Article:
During a trip to the remote 3,000-person village of Kotzebue, Alaska early October 2015, President Barack Obama choose to highlight the need for access to technology for students. The President noted that unfortunately, fewer than 40% of America’s schools are able to effectively access the Internet and use technology tools as part of their teaching. Ultimately, improving connectivity will help transform the classroom experience for all students, regardless of family income. And for children without Internet access at home, making it available at school means leveling the playing field and providing opportunity for a much broader group of students.
According to researchers at the Brookings Institute, a D.C. based think tank, Anchorage, Alaska is listed second in the top 10 most wired cities across America.
My own school district in New Rochelle, New York is already working to narrow the digital divide. We began in the spring by installing four outdoor wireless Wi-Fi access points at one of our elementary schools, where more than 80% of children receive free or reduced lunch, to enable community access in the surrounding neighborhood.
Over the next three years, all eleven of our schools will be equipped to provide wireless, filtered Wi-Fi access to our students within a half mile of each school. Our primary goal is to continue and further extend our support for teaching college and career readiness skills in technology, skills that will enable our students to succeed in whatever post-secondary pursuits they may have.
A powerful example of bringing technology to student classrooms – is the innovative program in high school English teacher Anthony Stirpe’s film class, where he uses mobile filmmaking to transform the way he teaches and his students learn. Stirpe gives his students an assignment to pick a poem, which they use as a basis to write a film script. Once they have developed scripts to make a short film, the assignment takes an unexpected turn. Stirpe has thrown out traditional cameras and turned to a future of filmmaking, with students shooting, editing and finalizing their films using only an iPhone, iPod touch or iPad.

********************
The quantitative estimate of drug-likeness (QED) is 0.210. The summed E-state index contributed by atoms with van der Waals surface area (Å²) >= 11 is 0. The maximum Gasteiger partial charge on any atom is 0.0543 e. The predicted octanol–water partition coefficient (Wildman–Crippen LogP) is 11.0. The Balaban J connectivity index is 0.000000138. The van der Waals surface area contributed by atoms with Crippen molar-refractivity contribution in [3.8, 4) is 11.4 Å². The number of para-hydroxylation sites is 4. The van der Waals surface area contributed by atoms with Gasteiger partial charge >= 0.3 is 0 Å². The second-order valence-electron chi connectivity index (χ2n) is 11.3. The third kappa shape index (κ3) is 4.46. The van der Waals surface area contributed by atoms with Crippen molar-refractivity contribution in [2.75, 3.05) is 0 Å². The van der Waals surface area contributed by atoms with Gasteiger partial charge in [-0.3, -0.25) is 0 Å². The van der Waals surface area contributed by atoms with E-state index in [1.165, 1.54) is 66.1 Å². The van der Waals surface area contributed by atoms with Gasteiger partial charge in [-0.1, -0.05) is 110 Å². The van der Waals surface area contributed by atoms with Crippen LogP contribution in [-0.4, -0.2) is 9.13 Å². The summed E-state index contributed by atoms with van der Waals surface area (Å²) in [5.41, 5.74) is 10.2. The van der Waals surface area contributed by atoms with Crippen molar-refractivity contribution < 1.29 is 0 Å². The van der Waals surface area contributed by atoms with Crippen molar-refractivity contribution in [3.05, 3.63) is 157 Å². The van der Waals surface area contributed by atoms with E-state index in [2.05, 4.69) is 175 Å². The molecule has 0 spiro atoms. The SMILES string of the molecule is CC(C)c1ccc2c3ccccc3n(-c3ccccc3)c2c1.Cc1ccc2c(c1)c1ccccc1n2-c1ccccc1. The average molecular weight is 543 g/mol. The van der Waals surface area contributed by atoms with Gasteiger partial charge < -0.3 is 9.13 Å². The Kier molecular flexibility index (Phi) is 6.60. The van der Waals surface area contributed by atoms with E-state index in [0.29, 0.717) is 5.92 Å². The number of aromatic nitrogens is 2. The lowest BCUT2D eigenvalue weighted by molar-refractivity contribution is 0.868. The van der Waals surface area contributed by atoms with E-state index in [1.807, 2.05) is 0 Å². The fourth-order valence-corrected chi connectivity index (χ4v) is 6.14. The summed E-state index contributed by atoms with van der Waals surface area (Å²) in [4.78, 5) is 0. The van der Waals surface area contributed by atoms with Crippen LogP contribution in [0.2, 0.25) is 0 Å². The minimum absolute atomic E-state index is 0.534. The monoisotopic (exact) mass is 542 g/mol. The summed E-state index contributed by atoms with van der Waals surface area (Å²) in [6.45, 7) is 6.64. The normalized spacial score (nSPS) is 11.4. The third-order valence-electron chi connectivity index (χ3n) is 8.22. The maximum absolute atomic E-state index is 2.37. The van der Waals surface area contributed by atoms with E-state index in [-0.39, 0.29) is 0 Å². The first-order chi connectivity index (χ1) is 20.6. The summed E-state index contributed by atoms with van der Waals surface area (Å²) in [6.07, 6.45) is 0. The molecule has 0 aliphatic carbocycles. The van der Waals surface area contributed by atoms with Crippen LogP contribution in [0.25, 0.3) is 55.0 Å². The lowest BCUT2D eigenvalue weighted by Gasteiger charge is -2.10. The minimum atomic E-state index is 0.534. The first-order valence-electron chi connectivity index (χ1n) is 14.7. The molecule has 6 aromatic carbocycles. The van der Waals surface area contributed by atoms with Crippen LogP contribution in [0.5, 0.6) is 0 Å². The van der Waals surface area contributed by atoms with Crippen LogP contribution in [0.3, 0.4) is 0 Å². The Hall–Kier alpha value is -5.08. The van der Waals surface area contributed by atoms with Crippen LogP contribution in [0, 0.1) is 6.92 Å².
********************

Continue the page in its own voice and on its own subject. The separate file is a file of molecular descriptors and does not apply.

As a result of their mobile filmmaking work, many of the students have rediscovered a strong desire to lean and a passion for writing. Stirpe summed it up this way: “I feel very fortunate that our district has been so supportive with this new film initiative, and I see this course as more than just a film course. It has changed the way students read and write. The fact that they walk away from my class knowing they carry around a device with the power to share their stories and their voices is part of what makes New Rochelle such a special place.”
It is our responsibility as educational leaders to support just this kind of creative classroom assignment. As we endeavor to erase the digital divide among our students and in our communities, we must all work to reinforce way to harness the powerful resources for learning that exist in the increasingly technology-rich world.
Read Article (Brian G Osborne | huffingtonpost.com | 10/01/2015)
Learning to use products of technology can truly open and entire world of new possibilities and opportunities for anyone from any walk of life. Knowledge is simply, Everything!
By applying proven technology design and methodologies, Social City Net has created an easily accessible, effective method of assisting individuals learning to use the products of technology, in our increasingly technology-rich world.
But making this resource available to the millions in need, requires your support. Please help us assist them.
Master Level High-Tech Webinars